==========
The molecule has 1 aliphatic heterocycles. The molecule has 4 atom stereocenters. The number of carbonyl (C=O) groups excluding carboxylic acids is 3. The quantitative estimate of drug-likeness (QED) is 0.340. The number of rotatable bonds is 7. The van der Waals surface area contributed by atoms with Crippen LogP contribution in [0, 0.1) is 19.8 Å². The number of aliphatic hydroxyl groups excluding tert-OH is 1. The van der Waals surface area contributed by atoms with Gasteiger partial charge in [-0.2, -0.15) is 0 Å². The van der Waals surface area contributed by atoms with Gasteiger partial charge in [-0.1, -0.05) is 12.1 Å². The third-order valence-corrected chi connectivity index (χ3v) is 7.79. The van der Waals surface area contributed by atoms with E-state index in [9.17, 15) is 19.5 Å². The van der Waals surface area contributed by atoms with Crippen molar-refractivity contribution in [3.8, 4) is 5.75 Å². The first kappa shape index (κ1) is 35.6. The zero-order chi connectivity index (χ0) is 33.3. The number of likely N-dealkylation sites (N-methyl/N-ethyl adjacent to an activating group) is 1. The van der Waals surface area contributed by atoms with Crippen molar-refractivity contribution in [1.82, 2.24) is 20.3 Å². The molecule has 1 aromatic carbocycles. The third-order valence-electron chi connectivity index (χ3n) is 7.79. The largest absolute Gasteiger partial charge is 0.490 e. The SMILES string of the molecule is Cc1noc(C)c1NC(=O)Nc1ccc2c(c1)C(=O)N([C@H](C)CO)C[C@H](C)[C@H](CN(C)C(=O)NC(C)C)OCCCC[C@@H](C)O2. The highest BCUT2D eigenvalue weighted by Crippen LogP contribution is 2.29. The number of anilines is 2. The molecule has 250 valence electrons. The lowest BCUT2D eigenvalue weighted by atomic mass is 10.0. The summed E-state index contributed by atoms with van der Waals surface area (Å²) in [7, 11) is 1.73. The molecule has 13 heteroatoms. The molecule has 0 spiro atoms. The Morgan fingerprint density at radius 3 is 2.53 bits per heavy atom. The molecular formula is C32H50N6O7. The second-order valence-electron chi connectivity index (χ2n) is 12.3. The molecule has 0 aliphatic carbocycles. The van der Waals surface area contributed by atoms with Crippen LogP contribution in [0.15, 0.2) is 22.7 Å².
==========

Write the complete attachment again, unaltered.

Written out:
The molecule has 1 aliphatic heterocycles. The molecule has 4 atom stereocenters. The number of carbonyl (C=O) groups excluding carboxylic acids is 3. The quantitative estimate of drug-likeness (QED) is 0.340. The number of rotatable bonds is 7. The van der Waals surface area contributed by atoms with Crippen LogP contribution in [0, 0.1) is 19.8 Å². The number of aliphatic hydroxyl groups excluding tert-OH is 1. The van der Waals surface area contributed by atoms with Gasteiger partial charge in [-0.2, -0.15) is 0 Å². The van der Waals surface area contributed by atoms with Gasteiger partial charge in [-0.1, -0.05) is 12.1 Å². The third-order valence-corrected chi connectivity index (χ3v) is 7.79. The van der Waals surface area contributed by atoms with E-state index in [9.17, 15) is 19.5 Å². The van der Waals surface area contributed by atoms with Crippen molar-refractivity contribution in [3.8, 4) is 5.75 Å². The first kappa shape index (κ1) is 35.6. The zero-order chi connectivity index (χ0) is 33.3. The number of likely N-dealkylation sites (N-methyl/N-ethyl adjacent to an activating group) is 1. The van der Waals surface area contributed by atoms with Crippen molar-refractivity contribution in [1.82, 2.24) is 20.3 Å². The molecule has 1 aromatic carbocycles. The third-order valence-electron chi connectivity index (χ3n) is 7.79. The largest absolute Gasteiger partial charge is 0.490 e. The SMILES string of the molecule is Cc1noc(C)c1NC(=O)Nc1ccc2c(c1)C(=O)N([C@H](C)CO)C[C@H](C)[C@H](CN(C)C(=O)NC(C)C)OCCCC[C@@H](C)O2. The highest BCUT2D eigenvalue weighted by Crippen LogP contribution is 2.29. The number of anilines is 2. The molecule has 250 valence electrons. The lowest BCUT2D eigenvalue weighted by atomic mass is 10.0. The summed E-state index contributed by atoms with van der Waals surface area (Å²) in [7, 11) is 1.73. The molecule has 13 heteroatoms. The molecule has 0 spiro atoms. The Morgan fingerprint density at radius 3 is 2.53 bits per heavy atom. The molecular formula is C32H50N6O7. The second-order valence-electron chi connectivity index (χ2n) is 12.3. The molecule has 0 aliphatic carbocycles. The van der Waals surface area contributed by atoms with Crippen LogP contribution in [0.15, 0.2) is 22.7 Å².